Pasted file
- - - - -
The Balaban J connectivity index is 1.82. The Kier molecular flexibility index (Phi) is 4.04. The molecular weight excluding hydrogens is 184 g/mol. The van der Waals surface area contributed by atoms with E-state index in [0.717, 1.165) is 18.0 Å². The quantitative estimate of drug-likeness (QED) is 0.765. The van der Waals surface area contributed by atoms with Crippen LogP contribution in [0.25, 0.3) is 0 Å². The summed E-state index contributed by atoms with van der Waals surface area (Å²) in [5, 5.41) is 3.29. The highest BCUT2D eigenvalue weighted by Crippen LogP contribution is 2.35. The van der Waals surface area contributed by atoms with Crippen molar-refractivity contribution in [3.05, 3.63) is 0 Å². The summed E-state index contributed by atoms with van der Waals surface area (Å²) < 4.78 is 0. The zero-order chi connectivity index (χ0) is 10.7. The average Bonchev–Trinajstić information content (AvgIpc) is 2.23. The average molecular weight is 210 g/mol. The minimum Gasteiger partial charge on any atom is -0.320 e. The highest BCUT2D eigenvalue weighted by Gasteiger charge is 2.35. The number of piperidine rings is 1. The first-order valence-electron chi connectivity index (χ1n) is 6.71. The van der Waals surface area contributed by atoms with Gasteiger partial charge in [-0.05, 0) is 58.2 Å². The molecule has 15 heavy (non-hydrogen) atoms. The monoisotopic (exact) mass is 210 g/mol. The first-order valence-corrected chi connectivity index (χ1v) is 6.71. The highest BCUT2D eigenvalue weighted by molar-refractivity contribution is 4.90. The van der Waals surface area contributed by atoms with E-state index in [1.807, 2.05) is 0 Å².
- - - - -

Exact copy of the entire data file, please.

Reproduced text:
The Balaban J connectivity index is 1.82. The Kier molecular flexibility index (Phi) is 4.04. The molecular weight excluding hydrogens is 184 g/mol. The van der Waals surface area contributed by atoms with E-state index in [0.717, 1.165) is 18.0 Å². The quantitative estimate of drug-likeness (QED) is 0.765. The van der Waals surface area contributed by atoms with Crippen LogP contribution in [0.25, 0.3) is 0 Å². The summed E-state index contributed by atoms with van der Waals surface area (Å²) in [5, 5.41) is 3.29. The highest BCUT2D eigenvalue weighted by Crippen LogP contribution is 2.35. The van der Waals surface area contributed by atoms with Crippen molar-refractivity contribution in [3.05, 3.63) is 0 Å². The summed E-state index contributed by atoms with van der Waals surface area (Å²) < 4.78 is 0. The zero-order chi connectivity index (χ0) is 10.7. The average Bonchev–Trinajstić information content (AvgIpc) is 2.23. The average molecular weight is 210 g/mol. The minimum Gasteiger partial charge on any atom is -0.320 e. The highest BCUT2D eigenvalue weighted by Gasteiger charge is 2.35. The number of piperidine rings is 1. The first-order valence-electron chi connectivity index (χ1n) is 6.71. The van der Waals surface area contributed by atoms with Gasteiger partial charge in [-0.05, 0) is 58.2 Å². The molecule has 15 heavy (non-hydrogen) atoms. The monoisotopic (exact) mass is 210 g/mol. The first-order valence-corrected chi connectivity index (χ1v) is 6.71. The highest BCUT2D eigenvalue weighted by molar-refractivity contribution is 4.90. The van der Waals surface area contributed by atoms with E-state index in [1.807, 2.05) is 0 Å².